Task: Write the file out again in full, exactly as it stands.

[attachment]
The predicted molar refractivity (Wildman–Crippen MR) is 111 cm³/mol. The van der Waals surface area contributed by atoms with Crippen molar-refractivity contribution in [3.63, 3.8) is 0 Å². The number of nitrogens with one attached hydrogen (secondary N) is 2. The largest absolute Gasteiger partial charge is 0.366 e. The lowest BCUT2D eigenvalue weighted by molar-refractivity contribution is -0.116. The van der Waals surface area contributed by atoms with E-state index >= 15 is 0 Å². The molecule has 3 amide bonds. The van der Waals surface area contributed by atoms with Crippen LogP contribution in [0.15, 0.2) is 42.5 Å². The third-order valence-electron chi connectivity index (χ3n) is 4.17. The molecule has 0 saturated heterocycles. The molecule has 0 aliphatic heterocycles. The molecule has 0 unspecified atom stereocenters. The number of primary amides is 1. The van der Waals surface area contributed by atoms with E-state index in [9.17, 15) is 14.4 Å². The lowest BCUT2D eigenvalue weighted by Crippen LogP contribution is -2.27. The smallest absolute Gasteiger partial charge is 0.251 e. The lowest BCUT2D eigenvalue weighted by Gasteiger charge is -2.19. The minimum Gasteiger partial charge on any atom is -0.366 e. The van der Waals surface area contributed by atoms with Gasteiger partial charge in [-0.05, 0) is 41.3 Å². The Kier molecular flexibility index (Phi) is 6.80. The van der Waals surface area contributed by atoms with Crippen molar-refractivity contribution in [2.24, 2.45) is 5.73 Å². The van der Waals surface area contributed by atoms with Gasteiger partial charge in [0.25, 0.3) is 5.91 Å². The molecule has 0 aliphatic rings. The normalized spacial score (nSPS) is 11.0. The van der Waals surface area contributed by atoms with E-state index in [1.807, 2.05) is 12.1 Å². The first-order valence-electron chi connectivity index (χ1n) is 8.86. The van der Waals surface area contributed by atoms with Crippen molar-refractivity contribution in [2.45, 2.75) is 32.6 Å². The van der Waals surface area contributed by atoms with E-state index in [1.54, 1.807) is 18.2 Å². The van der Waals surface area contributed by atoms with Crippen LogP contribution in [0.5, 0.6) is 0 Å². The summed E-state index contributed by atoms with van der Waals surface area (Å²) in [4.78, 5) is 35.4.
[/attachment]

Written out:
The predicted molar refractivity (Wildman–Crippen MR) is 111 cm³/mol. The van der Waals surface area contributed by atoms with Crippen molar-refractivity contribution in [3.63, 3.8) is 0 Å². The number of nitrogens with one attached hydrogen (secondary N) is 2. The largest absolute Gasteiger partial charge is 0.366 e. The lowest BCUT2D eigenvalue weighted by molar-refractivity contribution is -0.116. The van der Waals surface area contributed by atoms with E-state index >= 15 is 0 Å². The molecule has 3 amide bonds. The van der Waals surface area contributed by atoms with Crippen LogP contribution in [0.15, 0.2) is 42.5 Å². The third-order valence-electron chi connectivity index (χ3n) is 4.17. The molecule has 0 saturated heterocycles. The molecule has 0 aliphatic heterocycles. The molecule has 0 unspecified atom stereocenters. The number of primary amides is 1. The van der Waals surface area contributed by atoms with E-state index in [9.17, 15) is 14.4 Å². The lowest BCUT2D eigenvalue weighted by Crippen LogP contribution is -2.27. The smallest absolute Gasteiger partial charge is 0.251 e. The lowest BCUT2D eigenvalue weighted by Gasteiger charge is -2.19. The minimum Gasteiger partial charge on any atom is -0.366 e. The van der Waals surface area contributed by atoms with Gasteiger partial charge in [-0.05, 0) is 41.3 Å². The Kier molecular flexibility index (Phi) is 6.80. The van der Waals surface area contributed by atoms with Crippen molar-refractivity contribution in [2.24, 2.45) is 5.73 Å². The van der Waals surface area contributed by atoms with Gasteiger partial charge in [0.25, 0.3) is 5.91 Å². The molecule has 0 aliphatic rings. The normalized spacial score (nSPS) is 11.0. The van der Waals surface area contributed by atoms with E-state index in [1.807, 2.05) is 12.1 Å². The first-order valence-electron chi connectivity index (χ1n) is 8.86. The van der Waals surface area contributed by atoms with Crippen molar-refractivity contribution in [2.45, 2.75) is 32.6 Å². The van der Waals surface area contributed by atoms with E-state index in [1.54, 1.807) is 18.2 Å². The van der Waals surface area contributed by atoms with Crippen LogP contribution in [0.5, 0.6) is 0 Å². The summed E-state index contributed by atoms with van der Waals surface area (Å²) in [4.78, 5) is 35.4.